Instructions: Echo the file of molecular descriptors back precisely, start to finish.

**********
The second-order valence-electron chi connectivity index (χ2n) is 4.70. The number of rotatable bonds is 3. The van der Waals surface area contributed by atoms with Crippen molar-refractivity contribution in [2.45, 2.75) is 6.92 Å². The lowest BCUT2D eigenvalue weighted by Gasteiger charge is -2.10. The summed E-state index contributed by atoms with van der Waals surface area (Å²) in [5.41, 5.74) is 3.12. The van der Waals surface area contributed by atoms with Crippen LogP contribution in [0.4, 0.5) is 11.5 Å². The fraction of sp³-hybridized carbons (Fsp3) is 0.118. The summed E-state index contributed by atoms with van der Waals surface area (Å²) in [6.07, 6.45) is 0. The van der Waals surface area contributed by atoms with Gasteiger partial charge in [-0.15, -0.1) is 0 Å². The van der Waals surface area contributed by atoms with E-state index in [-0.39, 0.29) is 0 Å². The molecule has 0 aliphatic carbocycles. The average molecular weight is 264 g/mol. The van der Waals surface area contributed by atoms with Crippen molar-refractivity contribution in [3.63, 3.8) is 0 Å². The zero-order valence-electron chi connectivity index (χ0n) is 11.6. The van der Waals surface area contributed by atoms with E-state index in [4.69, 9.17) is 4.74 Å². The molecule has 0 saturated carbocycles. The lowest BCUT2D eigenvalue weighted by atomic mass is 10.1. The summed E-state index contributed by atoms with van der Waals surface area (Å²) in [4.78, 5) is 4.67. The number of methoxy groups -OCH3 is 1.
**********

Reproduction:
The second-order valence-electron chi connectivity index (χ2n) is 4.70. The number of rotatable bonds is 3. The van der Waals surface area contributed by atoms with Crippen molar-refractivity contribution in [2.45, 2.75) is 6.92 Å². The lowest BCUT2D eigenvalue weighted by Gasteiger charge is -2.10. The summed E-state index contributed by atoms with van der Waals surface area (Å²) in [5.41, 5.74) is 3.12. The van der Waals surface area contributed by atoms with Crippen LogP contribution in [0.4, 0.5) is 11.5 Å². The fraction of sp³-hybridized carbons (Fsp3) is 0.118. The summed E-state index contributed by atoms with van der Waals surface area (Å²) in [6.07, 6.45) is 0. The van der Waals surface area contributed by atoms with Gasteiger partial charge in [-0.15, -0.1) is 0 Å². The van der Waals surface area contributed by atoms with E-state index in [-0.39, 0.29) is 0 Å². The molecule has 0 aliphatic carbocycles. The average molecular weight is 264 g/mol. The van der Waals surface area contributed by atoms with Crippen molar-refractivity contribution in [3.63, 3.8) is 0 Å². The zero-order valence-electron chi connectivity index (χ0n) is 11.6. The van der Waals surface area contributed by atoms with E-state index in [4.69, 9.17) is 4.74 Å². The molecule has 0 saturated carbocycles. The lowest BCUT2D eigenvalue weighted by atomic mass is 10.1. The summed E-state index contributed by atoms with van der Waals surface area (Å²) in [4.78, 5) is 4.67. The number of methoxy groups -OCH3 is 1.